Changes coming to Indiana’s drug laws

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TIPPECANOE COUNTY, Ind. (WLFI) – Major changes are coming to Indiana’s drug laws. Tippecanoe County Prosecutor Pat Harrington said those changes include reducing the penalties for serious drug offenders by about 25 percent.

“Whether you’re caught dealing 3 grams or 300 grams, which is $30,000 depending on the drug, you can still get suspended sentence and walk out of jail on probation,” said Harrington.

Harrington said he’s worried the changes will create an open corridor, leading people to the Hoosier state and Tippecanoe County for the wrong reason.

“We’re concerned that we’ll open the state up to those people who transport large quantities of drugs, and just start basically marketing larger amounts and improving their distribution lines,” said Harrington.

Harrington said the new law also gives drug addicts the opportunity to seek treatment instead of spend time in jail.

While he agrees they should have that opportunity, only $11 million has been set aside for treatment across the entire state. He said that’s simply not enough.

“Marion County spends about $6 million a year on animal control, animal issues,” said Harrington. “So, we’re spending $11 million throughout the state on drug addictions?”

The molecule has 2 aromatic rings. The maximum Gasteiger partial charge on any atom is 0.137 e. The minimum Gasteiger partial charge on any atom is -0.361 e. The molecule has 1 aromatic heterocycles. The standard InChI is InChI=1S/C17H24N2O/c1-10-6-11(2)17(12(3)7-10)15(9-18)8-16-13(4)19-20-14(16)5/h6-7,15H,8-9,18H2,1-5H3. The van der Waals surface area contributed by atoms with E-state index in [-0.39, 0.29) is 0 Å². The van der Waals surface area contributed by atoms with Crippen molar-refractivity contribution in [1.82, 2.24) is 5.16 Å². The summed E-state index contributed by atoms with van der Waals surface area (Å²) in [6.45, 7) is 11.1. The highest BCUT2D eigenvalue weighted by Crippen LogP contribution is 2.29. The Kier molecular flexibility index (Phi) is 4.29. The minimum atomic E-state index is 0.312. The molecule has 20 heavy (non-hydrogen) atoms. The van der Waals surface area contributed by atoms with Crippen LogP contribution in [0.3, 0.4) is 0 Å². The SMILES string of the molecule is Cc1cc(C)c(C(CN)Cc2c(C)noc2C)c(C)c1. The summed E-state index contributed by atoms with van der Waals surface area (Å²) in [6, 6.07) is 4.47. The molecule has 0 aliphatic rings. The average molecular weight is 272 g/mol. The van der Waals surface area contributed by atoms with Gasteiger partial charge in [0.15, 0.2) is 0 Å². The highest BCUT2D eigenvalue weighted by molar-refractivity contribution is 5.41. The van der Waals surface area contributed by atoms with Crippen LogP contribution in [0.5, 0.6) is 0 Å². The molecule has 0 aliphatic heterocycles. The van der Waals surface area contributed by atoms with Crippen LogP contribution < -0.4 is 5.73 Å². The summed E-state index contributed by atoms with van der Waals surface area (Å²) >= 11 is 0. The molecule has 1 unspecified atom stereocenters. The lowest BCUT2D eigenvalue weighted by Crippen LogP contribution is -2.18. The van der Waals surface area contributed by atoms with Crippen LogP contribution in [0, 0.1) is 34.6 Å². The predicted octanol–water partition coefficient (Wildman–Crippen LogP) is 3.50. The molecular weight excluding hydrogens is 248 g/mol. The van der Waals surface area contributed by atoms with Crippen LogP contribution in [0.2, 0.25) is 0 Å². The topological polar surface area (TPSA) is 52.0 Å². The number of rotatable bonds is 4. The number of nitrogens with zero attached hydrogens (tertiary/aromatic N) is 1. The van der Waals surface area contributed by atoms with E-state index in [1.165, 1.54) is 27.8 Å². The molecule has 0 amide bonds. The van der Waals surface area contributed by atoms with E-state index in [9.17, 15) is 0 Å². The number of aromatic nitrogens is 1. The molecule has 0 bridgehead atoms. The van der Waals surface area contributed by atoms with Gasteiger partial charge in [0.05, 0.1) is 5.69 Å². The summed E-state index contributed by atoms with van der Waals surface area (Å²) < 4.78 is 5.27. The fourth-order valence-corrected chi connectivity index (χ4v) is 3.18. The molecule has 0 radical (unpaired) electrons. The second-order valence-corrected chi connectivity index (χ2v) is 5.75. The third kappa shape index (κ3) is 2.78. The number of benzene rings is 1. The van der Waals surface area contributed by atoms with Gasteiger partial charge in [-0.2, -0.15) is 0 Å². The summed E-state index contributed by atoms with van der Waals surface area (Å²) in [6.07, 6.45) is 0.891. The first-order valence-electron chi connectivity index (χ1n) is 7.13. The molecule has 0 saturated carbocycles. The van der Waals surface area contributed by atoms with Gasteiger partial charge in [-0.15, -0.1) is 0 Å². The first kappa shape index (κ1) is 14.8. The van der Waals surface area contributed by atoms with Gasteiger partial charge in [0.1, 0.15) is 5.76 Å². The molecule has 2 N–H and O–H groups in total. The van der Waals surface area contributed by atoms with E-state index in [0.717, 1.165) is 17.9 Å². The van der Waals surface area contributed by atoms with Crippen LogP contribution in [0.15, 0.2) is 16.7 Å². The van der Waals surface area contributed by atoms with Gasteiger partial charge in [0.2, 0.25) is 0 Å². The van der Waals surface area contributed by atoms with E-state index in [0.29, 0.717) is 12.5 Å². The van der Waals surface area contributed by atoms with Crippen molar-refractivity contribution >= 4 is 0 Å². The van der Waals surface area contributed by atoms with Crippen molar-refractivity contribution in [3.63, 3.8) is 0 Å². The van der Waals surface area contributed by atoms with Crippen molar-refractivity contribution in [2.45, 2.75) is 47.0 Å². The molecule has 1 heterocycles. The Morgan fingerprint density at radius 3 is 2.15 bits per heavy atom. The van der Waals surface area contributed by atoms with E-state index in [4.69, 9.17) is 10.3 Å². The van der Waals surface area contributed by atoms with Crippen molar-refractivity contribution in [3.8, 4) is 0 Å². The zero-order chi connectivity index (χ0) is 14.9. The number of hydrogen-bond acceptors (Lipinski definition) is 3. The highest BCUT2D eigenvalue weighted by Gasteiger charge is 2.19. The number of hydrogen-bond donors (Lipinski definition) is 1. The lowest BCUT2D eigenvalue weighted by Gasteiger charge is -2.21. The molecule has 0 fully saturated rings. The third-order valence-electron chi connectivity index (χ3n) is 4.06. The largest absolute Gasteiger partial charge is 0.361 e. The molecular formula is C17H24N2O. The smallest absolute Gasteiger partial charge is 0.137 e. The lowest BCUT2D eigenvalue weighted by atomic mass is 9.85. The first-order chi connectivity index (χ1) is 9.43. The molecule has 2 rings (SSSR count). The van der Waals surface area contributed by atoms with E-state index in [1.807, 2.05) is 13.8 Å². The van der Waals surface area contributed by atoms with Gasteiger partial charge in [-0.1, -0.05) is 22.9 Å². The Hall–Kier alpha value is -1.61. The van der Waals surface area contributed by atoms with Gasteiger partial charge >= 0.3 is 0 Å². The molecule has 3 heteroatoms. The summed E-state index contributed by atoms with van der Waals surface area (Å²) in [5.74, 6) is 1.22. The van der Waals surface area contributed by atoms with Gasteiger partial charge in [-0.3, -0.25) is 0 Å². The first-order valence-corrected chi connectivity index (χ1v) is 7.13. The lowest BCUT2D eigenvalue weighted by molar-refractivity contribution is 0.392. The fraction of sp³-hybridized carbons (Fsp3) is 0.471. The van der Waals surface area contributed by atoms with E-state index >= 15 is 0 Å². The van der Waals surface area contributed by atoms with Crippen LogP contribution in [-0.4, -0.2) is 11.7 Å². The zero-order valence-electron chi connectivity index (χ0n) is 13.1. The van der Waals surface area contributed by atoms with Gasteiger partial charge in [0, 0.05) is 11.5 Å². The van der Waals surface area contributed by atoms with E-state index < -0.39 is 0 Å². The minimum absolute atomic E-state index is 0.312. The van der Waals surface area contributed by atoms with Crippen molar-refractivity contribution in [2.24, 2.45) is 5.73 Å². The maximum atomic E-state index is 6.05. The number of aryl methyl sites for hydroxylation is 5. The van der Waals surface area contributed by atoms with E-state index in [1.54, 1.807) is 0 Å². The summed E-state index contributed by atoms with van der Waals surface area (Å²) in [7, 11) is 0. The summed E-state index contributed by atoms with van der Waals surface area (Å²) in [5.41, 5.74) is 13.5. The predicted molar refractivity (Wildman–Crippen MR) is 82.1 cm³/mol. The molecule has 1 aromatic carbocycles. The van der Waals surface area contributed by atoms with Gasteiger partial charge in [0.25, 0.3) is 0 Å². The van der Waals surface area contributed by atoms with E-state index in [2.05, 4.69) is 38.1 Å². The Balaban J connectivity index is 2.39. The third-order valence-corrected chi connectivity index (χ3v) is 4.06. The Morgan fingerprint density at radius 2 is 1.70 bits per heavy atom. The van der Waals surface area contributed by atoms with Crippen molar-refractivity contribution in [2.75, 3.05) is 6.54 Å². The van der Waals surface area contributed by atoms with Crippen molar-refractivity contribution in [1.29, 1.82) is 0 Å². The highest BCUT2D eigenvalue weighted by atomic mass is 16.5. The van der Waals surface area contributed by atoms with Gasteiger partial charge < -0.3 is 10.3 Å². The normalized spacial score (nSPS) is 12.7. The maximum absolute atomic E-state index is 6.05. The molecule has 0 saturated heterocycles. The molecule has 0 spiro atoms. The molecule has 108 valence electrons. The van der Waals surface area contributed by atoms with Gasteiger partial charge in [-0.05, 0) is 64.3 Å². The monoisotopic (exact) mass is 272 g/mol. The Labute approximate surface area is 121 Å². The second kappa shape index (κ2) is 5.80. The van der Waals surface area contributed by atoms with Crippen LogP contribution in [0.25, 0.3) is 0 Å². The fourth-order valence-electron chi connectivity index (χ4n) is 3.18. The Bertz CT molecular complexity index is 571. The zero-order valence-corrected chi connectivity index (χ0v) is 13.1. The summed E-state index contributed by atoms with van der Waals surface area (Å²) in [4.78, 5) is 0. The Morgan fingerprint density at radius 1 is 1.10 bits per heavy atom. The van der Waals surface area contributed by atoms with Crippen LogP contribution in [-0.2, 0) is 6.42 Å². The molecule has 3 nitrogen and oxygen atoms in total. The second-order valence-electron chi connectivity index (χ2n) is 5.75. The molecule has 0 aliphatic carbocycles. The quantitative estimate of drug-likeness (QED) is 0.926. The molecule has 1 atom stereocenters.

The new law will also sentence Class D drug felons to county jails instead of the Department of Corrections.

Brown said it costs $37 a day to house just one inmate. More offenders back in Tippecanoe County means more money spent.

“As the number of inmates in your census climbs on an annual basis, then our costs are going to go up,” said Brown.

Brown said out of the 6,800 inmates that visit the jail on an annual basis, less than 6 percent are booked on drug charges. Yet, he said that statistic doesn’t do the drug problem justice.

“Although that may not be the charge they were arrested for, dependency to drugs and alcohol may be the factor that lead them committing some other crime,” said Brown.

“I think this bill is going to put even more pressure on the public to continue to be engaged in community safety and to be aware,” said Harrington.

Harrington urges people who do suspect any sort of drug activity to contact the WE TIP HOTLINE.

He said community members already do a great job with that. In fact, Tippecanoe County is number one in the country with calls to the WE TIP HOTLINE.

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